I want choice...and often I don't get it and that makes me want to swing to an edge and live in a cave wearing a grass suit - I must admit.

Jun. 20th, 2008 06:27 pm (UTC)
I hope we eventually figure out how to use solar power. It seems like we have this source of power that is just there. I think it is smarter to use what is there and not have to worry about consquences of genetic modification or feeding these guys.
Jun. 20th, 2008 07:40 pm (UTC)
While intriguing, this scares the crap out of me, and violates a couple of my basic ideas about bioengineering (I just made this up, but still...):

1. Thou shalt not work on the assumption that it'll all be ok if you can keep your bioengineering project well-contained. You can't. It'll get out eventually, and we'll all have to deal with the consequences. How will we handle a world when all of our compost may be turned into oil slicks with little or no notice?

2. Thou shalt not trust that thy "non-pathogenic E. coli" will remain safe. Bacteria mutate; it's what they do. Relying on the non-toxicity of an almost-toxic quantity is a really bad idea.

Whatever happened to thermal depolymerization, whereby we were going to use industrial processes to turn our waste into petroleum?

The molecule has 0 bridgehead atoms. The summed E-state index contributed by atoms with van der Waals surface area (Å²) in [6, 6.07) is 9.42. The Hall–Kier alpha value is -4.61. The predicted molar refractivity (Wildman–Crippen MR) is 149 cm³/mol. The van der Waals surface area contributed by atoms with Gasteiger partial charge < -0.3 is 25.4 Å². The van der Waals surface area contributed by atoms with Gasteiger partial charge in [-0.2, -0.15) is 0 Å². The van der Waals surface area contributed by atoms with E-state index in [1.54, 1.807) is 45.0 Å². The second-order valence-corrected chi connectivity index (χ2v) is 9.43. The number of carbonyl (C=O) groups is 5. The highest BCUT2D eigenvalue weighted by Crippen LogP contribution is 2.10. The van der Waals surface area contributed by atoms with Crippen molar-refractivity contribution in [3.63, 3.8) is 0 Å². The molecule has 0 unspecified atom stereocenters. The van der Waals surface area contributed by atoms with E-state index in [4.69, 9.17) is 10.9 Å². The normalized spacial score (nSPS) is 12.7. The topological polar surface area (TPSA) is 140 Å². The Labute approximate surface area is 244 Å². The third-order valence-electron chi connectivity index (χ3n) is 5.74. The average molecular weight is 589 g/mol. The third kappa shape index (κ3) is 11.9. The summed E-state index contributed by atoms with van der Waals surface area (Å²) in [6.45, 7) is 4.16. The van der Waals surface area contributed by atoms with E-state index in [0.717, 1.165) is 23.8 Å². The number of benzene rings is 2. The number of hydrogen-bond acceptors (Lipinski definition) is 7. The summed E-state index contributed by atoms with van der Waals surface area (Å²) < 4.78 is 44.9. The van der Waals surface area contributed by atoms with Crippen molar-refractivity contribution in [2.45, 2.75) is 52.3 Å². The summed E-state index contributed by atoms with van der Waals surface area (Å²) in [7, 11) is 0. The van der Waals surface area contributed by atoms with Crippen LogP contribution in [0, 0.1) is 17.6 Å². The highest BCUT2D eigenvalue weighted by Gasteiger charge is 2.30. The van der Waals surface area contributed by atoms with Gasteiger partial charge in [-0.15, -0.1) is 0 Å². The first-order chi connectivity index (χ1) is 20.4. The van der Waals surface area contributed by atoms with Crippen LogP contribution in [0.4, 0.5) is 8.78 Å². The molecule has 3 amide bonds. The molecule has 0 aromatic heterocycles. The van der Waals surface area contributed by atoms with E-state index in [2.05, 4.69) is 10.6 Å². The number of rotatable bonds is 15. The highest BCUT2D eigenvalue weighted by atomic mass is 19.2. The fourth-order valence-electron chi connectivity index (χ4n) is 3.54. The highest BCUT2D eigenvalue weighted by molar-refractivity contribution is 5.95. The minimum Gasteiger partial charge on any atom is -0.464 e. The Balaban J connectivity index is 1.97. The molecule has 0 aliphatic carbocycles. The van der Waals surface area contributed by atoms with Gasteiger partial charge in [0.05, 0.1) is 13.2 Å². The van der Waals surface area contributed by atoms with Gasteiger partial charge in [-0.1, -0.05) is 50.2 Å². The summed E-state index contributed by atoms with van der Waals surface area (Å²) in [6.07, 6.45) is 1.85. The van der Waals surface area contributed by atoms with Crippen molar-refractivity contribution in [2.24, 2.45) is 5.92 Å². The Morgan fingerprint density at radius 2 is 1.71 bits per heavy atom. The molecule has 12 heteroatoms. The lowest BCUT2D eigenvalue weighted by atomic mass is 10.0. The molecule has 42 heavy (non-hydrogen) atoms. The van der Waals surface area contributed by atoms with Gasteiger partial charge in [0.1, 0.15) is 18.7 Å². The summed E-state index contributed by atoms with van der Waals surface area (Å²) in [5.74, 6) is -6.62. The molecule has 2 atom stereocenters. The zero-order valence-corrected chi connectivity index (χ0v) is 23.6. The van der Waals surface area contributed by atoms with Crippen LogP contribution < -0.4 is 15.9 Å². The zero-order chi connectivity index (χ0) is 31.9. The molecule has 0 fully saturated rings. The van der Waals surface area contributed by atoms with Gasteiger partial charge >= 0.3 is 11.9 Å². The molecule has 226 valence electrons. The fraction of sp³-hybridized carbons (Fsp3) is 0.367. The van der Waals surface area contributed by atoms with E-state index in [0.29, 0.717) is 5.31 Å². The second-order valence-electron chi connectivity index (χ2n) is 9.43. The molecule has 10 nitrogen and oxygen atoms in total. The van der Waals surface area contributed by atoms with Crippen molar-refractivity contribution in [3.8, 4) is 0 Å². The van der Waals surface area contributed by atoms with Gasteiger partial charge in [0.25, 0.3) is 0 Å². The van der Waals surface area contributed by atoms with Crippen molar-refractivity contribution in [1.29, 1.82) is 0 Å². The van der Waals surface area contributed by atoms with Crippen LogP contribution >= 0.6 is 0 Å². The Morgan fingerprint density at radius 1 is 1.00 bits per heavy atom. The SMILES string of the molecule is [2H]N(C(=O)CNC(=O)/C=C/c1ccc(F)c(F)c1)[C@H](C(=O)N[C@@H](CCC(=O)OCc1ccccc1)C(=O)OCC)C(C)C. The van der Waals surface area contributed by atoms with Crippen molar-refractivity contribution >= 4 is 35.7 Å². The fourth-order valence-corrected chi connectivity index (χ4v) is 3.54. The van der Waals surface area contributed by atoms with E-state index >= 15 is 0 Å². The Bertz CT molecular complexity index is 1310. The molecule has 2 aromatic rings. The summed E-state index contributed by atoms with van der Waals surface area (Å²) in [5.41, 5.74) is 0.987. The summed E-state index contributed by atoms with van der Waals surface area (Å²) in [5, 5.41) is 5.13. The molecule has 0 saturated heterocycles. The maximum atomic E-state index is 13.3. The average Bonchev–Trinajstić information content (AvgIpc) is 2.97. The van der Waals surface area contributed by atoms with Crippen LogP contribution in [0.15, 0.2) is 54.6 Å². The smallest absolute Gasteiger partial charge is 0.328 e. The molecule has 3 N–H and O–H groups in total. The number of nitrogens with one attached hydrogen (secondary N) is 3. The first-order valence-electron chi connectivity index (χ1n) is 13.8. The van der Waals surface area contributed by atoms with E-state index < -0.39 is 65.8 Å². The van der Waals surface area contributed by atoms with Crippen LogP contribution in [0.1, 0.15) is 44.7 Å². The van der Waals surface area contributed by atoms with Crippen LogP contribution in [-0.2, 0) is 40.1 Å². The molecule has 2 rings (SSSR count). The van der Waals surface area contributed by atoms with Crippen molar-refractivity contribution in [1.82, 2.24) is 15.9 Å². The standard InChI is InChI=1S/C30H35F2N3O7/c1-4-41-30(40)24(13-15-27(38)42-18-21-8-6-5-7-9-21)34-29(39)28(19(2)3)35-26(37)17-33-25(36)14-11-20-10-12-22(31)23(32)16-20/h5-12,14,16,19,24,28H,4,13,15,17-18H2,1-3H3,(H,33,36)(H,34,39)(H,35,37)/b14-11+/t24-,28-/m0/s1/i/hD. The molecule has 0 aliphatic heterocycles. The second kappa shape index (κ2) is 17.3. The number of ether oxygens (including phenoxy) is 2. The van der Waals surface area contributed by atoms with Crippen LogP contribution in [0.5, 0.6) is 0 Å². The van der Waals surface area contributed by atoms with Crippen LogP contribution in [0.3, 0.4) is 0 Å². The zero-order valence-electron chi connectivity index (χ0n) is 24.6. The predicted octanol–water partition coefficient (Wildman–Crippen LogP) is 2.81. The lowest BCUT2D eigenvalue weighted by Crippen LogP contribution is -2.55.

If our ecosystem had evolved a critter that fit into the balance by creating petrol, there might be a permacultural approach to cultivating it; but creating it in a non-ecosystem is likely to go in dangerous directions.

(In other news: hello friend! I was thinking of you at the Grove last week!)
Jun. 20th, 2008 07:55 pm (UTC)
I hear you...these are many of my fears as well. I am glad folks are looking for solutions, because our oil dependence has us well and truly over a barrel (literally), but I don't know that I am behind this one. I would have to read and learn much more, and even then, I don't see a way to foresee all the potentials (good and bad) from something like this.

And hello to you! I've heard briefly from several folks who were at camp, but in no detail. It sounds like you all had a great week. I can't wait to hear more about the work that you shared.

Have a great weekend! - J
( 10 comments — Leave a comment )